Since sending this I realized I should also have included a point I made on the phone to KUT an hour or so ago: that during the week, you can make an argument for (some) subsidy by referring to scarce space on highways and roadways and in parking lots and garages. This is not the case on the weekend – plenty of space to get into downtown, and plenty of places to park, some of which even make the city additional revenue.
WHEREAS the City of Austin already excessively subsidizes the existing Red Line operations, as the overwhelming taxpayer to Capital Metro, contributing over 90% of Capital Metro’s revenue to allow the Red Line to be subsidized at a cost of nearly 34 dollars per ride
WHEREAS such funds as proposed to further subsidize the Red Line cannot possibly result in a positive economic outcome for the City of Austin given that weekend traffic on the highways is not substantial, and the city can only recover 1% of spending by visitors in the form of sales taxes
THEREFORE BE IT SUGGESTED that everybody reading this contact everyone you know and your city council members and advise AGAINST the City of Austin paying for expanded weekend service on the Red Line and saving the money, instead, for the city’s urban rail proposal – which, unlike the Red Line, will serve primarily Austinites and which desperately needs the money.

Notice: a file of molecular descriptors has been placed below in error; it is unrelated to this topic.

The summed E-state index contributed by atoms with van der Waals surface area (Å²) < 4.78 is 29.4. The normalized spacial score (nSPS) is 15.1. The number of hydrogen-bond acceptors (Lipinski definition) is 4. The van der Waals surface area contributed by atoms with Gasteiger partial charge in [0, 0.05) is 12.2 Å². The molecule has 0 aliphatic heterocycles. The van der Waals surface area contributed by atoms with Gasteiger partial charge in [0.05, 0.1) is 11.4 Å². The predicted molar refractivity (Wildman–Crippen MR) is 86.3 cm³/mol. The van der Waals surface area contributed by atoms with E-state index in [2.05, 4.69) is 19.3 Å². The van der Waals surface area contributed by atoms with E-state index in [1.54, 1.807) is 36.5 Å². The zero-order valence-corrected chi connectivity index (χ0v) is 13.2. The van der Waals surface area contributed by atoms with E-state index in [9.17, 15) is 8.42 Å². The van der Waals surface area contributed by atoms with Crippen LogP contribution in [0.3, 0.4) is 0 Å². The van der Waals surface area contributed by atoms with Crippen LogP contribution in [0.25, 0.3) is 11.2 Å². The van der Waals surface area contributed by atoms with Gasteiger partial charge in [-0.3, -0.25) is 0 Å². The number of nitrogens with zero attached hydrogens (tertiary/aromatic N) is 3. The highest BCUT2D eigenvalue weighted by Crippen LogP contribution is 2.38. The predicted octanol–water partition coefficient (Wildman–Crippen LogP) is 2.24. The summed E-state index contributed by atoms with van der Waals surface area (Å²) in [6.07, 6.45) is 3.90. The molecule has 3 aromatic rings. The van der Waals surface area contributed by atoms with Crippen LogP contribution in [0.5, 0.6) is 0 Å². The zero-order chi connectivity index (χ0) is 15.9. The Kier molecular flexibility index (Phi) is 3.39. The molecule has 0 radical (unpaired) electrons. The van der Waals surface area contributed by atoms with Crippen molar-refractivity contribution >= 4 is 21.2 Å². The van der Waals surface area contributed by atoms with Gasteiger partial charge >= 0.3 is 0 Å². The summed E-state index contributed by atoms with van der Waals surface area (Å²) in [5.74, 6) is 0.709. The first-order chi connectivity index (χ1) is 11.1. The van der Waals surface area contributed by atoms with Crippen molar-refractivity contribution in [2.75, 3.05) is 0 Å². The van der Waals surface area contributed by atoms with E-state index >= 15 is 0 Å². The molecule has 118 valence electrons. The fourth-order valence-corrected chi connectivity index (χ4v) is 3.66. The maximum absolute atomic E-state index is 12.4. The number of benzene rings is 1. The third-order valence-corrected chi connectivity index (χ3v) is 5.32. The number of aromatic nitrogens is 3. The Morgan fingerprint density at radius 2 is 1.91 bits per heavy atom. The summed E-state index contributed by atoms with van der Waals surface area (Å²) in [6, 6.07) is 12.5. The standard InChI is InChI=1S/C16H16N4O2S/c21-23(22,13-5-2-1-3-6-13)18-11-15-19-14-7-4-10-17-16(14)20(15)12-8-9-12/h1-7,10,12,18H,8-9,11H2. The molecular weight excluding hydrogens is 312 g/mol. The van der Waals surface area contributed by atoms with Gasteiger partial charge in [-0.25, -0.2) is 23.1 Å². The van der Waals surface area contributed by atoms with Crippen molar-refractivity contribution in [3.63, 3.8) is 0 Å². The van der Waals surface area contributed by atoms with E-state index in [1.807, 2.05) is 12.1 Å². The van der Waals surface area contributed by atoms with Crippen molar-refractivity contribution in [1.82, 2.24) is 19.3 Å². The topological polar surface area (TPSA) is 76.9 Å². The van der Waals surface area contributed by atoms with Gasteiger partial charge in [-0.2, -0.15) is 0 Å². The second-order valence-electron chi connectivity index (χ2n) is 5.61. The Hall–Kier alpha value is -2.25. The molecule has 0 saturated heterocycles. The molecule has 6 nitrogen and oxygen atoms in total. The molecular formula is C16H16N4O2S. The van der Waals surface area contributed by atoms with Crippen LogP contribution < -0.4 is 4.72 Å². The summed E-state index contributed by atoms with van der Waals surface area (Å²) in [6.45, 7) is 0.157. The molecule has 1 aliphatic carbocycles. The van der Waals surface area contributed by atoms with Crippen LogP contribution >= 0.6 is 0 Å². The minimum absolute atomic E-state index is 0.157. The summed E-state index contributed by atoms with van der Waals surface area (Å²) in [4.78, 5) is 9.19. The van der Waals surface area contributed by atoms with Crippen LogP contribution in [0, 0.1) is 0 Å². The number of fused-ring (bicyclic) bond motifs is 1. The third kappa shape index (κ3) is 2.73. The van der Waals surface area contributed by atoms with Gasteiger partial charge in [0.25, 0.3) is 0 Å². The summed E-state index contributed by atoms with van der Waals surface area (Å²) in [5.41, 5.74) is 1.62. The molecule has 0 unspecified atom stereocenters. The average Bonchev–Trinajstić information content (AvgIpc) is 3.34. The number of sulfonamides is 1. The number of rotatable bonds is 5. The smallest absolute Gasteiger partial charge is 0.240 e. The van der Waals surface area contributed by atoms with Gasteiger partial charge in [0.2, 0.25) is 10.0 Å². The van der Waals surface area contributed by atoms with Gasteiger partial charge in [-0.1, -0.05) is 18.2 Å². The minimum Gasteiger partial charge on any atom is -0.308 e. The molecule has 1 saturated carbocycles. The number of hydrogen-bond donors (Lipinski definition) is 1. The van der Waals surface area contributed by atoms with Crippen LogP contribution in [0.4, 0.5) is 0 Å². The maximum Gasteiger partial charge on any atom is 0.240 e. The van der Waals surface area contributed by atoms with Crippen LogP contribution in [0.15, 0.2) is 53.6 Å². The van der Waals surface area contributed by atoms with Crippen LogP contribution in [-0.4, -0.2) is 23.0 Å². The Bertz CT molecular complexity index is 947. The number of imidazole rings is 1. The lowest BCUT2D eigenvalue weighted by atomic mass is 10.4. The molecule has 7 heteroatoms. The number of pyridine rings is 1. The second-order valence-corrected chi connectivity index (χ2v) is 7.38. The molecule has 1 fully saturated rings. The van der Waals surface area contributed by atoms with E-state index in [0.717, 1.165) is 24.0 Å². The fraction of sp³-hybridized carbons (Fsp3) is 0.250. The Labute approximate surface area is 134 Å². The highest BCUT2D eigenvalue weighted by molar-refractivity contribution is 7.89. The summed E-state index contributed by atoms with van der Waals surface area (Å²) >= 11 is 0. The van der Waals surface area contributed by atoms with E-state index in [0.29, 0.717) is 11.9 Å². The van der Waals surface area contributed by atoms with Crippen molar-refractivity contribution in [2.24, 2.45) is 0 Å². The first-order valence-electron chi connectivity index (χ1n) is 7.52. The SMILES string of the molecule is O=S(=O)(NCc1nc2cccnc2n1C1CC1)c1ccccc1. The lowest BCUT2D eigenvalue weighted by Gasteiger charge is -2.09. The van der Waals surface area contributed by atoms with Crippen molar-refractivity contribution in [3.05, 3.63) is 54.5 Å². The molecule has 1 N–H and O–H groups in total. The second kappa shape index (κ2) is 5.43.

Here’s a summary chart showing the data from Capital Metro from October, 2011; showing how many people board from each station in the AM peak, discussed yesterday in more detail.
Why break it up like this? Because as I mentioned yesterday, it should be pretty obvious that the 3 park-and-rides aren’t attracting a bunch of people from Austin itself. Nonsense, you say? Lakeline is in the city limits, you say? Let’s look at the map.
Here’s Lakeline Station.
Here’s Lakeline Station after I roughly draw the line representing the Austin city limits (by hand, so please excuse my poor skills). Map updated on 2/9/2012 to include a small section I inadvertently left out in my first poor attempt at freehand.
And here is the same image with an arrow helpfully representing the approximate direction all those transit passengers are going to work (note: Paint won’t let me go off straight vertical or horizontal; imagine it about 15 degrees to the southeast).